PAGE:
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Rediff.com  » News » Obama discusses 'regional problems' with Zardari

Obama discusses 'regional problems' with Zardari

By Rezaul H Laskar in Islamabad
February 12, 2009 00:41 IST
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United States President Barack Obama and his Pakistani counterpart Asif Ali Zardari on Wednesday agreed to start an active engagement to resolve problems facing the region through a 'holistic strategy'.

The decision was made when Obama spoke with Zardari on phone.

This was Obama's first interaction with Zardari after taking over as President. Both leaders "agreed to start an active engagement for the resolution of problems facing our region through a holistic strategy", said a statement issued by Pakistan's Foreign Office.

The visit of US Special Representative Richard Holbrooke was discussed by both leaders, who "underscored a need for a joint strategy to bring peace and security to the region", said the statement. They also exchanged views on bilateral relations, the situation in the region and other issues of mutual interest.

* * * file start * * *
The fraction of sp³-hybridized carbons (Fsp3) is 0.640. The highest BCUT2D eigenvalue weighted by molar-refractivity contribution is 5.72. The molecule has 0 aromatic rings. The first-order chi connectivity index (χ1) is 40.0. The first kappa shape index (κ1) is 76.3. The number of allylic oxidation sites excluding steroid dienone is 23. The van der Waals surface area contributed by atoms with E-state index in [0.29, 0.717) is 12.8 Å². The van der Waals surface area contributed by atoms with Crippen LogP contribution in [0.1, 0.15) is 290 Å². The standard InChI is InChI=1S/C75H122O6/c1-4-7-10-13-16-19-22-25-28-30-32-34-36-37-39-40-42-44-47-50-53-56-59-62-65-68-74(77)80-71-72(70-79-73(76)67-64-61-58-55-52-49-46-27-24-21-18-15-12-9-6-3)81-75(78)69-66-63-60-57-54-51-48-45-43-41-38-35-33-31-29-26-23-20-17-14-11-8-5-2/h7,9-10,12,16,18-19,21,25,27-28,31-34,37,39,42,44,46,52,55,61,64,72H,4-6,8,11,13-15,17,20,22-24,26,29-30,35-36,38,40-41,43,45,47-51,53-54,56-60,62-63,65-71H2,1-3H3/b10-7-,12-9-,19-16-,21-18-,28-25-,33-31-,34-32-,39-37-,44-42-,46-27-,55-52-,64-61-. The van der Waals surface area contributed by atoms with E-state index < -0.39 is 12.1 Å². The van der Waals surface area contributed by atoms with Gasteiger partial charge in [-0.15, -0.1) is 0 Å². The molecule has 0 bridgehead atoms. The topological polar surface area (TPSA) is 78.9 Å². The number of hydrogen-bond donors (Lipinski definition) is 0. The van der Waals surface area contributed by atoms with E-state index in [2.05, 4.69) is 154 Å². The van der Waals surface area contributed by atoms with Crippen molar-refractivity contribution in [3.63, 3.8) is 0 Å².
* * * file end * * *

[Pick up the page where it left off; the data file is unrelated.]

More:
Holbrooke arrived in Islamabad on Monday, with a message from the Obama administration for the Pakistan government, to root out Taliban and Al Qaeda bases in the restive tribal areas bordering Afghanistan.

During the conversation, Zardari congratulated Obama on assuming office and expressed the hope that "there would be a beneficial change for the world, particularly for the region and Pakistan-US relations".

Obama reiterated his "continued support for democracy and socio-economic and human development in Pakistan", the statement said.  

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Rezaul H Laskar in Islamabad
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